Helen Walsh, CoCA’s curator of ceramics tells us her tips on buying, displaying and building your original ceramic art collection in your home.
CoCA’s collection is the largest in the UK and one of the most important, covering the whole of the British studio pottery movement from its beginning through to the current day. Consisting mainly of work by British artists, there are also pockets of work by international artists from Europe, Japan, USA and Canada. When buying pieces for your home it’s important to keep a few points in mind, here’s Helen to tell you more.
Buy things for your home that you really love
“I would always say buy things you enjoy looking at and handling, things you would regret not buying. Buying for a financial investment is always a gamble and I think its much more rewarding to buy something you love and are happy to share you home with.”
Buy a piece you can afford at the time
“One collector once said to me: ‘If you’re going to buy one, buy a big un’ I think this is good advice. If you have to stretch your bank balance a bit or do without, you are more likely to put some serious thought into a purchase and be really sure.”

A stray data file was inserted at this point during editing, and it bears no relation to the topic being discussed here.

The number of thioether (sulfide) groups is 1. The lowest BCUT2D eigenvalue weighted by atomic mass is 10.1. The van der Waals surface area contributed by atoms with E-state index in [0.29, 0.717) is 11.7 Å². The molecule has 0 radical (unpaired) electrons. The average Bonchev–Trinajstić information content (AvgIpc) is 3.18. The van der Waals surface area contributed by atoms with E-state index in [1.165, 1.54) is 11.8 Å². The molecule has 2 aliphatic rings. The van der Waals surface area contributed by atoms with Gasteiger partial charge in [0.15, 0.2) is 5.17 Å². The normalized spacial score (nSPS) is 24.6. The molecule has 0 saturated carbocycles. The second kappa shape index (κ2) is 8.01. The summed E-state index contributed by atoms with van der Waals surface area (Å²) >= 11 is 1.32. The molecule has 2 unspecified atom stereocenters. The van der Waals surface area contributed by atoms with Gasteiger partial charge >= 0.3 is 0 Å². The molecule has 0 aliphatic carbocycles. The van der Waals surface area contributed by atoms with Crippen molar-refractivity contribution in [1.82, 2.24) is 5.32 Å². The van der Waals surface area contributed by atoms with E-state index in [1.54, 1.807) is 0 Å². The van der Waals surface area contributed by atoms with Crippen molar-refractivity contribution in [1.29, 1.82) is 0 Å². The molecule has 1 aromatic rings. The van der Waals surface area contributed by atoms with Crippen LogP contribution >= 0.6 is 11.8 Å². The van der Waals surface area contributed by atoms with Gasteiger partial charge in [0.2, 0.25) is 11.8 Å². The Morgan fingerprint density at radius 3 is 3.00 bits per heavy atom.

Check out degree shows for emerging talent
“All great artists have to start somewhere and there are opportunities to buy at degree shows, open art shows and fairs. It is always worth going to art shows in public galleries to work out the types of things that you are interested in and to learn about the skills and qualities of great art to educate your eyes in what to look for when buying.”
Introduce movement to your display
“A curator once wrote that displaying ceramics is like trying to display animals in a zoo! Of course pots don’t move, but their three dimensions can prove a challenge. One of the things I like best about pots is that you can move them around and group them to create dialogue and conversations.”
“I find it very easy to see pots as characters and it is fun to see which like sitting together and which prefer to be alone. Unlike a painting which is static on a wall, pots can be moved around constantly , they lend themselves to being handled in a way that many ‘art collections’ don’t. By using them you can have a very personal and intimate relationship with them.”
Mix things up
“I don’t think there is one specific way to display pots, just experiment, move things around and find what suits you and your collection best. Also, mix things up as Anthony Shaw does with his collection, showing different materials and types together on different surfaces and against different back drops.”
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Share your own ideas and tips on how to create interesting and inspiring collections by leaving a comment on our blog, we’d love to hear your opinions.